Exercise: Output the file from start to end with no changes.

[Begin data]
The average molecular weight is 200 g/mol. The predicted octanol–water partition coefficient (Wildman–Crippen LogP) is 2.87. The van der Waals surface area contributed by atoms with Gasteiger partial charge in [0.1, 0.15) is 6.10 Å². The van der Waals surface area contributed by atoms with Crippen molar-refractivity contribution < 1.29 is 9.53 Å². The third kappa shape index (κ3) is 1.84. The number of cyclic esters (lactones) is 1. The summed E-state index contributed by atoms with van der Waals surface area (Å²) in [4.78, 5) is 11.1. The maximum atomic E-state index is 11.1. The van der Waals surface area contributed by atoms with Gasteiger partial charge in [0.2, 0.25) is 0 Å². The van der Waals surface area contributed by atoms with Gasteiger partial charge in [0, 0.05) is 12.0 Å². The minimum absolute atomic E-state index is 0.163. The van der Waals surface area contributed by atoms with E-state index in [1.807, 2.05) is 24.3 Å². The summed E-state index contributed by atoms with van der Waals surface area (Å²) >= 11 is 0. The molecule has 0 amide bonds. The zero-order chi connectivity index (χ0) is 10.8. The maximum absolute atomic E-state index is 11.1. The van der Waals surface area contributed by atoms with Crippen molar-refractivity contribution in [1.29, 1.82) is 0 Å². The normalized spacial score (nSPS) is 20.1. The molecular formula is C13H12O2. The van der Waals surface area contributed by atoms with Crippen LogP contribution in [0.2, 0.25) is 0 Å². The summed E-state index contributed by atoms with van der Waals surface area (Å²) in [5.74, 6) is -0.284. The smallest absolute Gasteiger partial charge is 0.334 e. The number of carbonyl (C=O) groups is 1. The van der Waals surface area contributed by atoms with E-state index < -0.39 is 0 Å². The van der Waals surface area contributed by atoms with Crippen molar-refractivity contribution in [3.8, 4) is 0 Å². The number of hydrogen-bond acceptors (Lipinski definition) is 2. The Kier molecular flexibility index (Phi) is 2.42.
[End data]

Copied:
The average molecular weight is 200 g/mol. The predicted octanol–water partition coefficient (Wildman–Crippen LogP) is 2.87. The van der Waals surface area contributed by atoms with Gasteiger partial charge in [0.1, 0.15) is 6.10 Å². The van der Waals surface area contributed by atoms with Crippen molar-refractivity contribution < 1.29 is 9.53 Å². The third kappa shape index (κ3) is 1.84. The number of cyclic esters (lactones) is 1. The summed E-state index contributed by atoms with van der Waals surface area (Å²) in [4.78, 5) is 11.1. The maximum atomic E-state index is 11.1. The van der Waals surface area contributed by atoms with Gasteiger partial charge in [0.2, 0.25) is 0 Å². The van der Waals surface area contributed by atoms with Gasteiger partial charge in [0, 0.05) is 12.0 Å². The minimum absolute atomic E-state index is 0.163. The van der Waals surface area contributed by atoms with E-state index in [1.807, 2.05) is 24.3 Å². The summed E-state index contributed by atoms with van der Waals surface area (Å²) >= 11 is 0. The molecule has 0 amide bonds. The zero-order chi connectivity index (χ0) is 10.8. The maximum absolute atomic E-state index is 11.1. The van der Waals surface area contributed by atoms with Crippen molar-refractivity contribution in [1.29, 1.82) is 0 Å². The normalized spacial score (nSPS) is 20.1. The molecular formula is C13H12O2. The van der Waals surface area contributed by atoms with Crippen LogP contribution in [0.2, 0.25) is 0 Å². The summed E-state index contributed by atoms with van der Waals surface area (Å²) in [5.74, 6) is -0.284. The smallest absolute Gasteiger partial charge is 0.334 e. The number of carbonyl (C=O) groups is 1. The van der Waals surface area contributed by atoms with E-state index < -0.39 is 0 Å². The van der Waals surface area contributed by atoms with Crippen molar-refractivity contribution in [3.8, 4) is 0 Å². The number of hydrogen-bond acceptors (Lipinski definition) is 2. The Kier molecular flexibility index (Phi) is 2.42.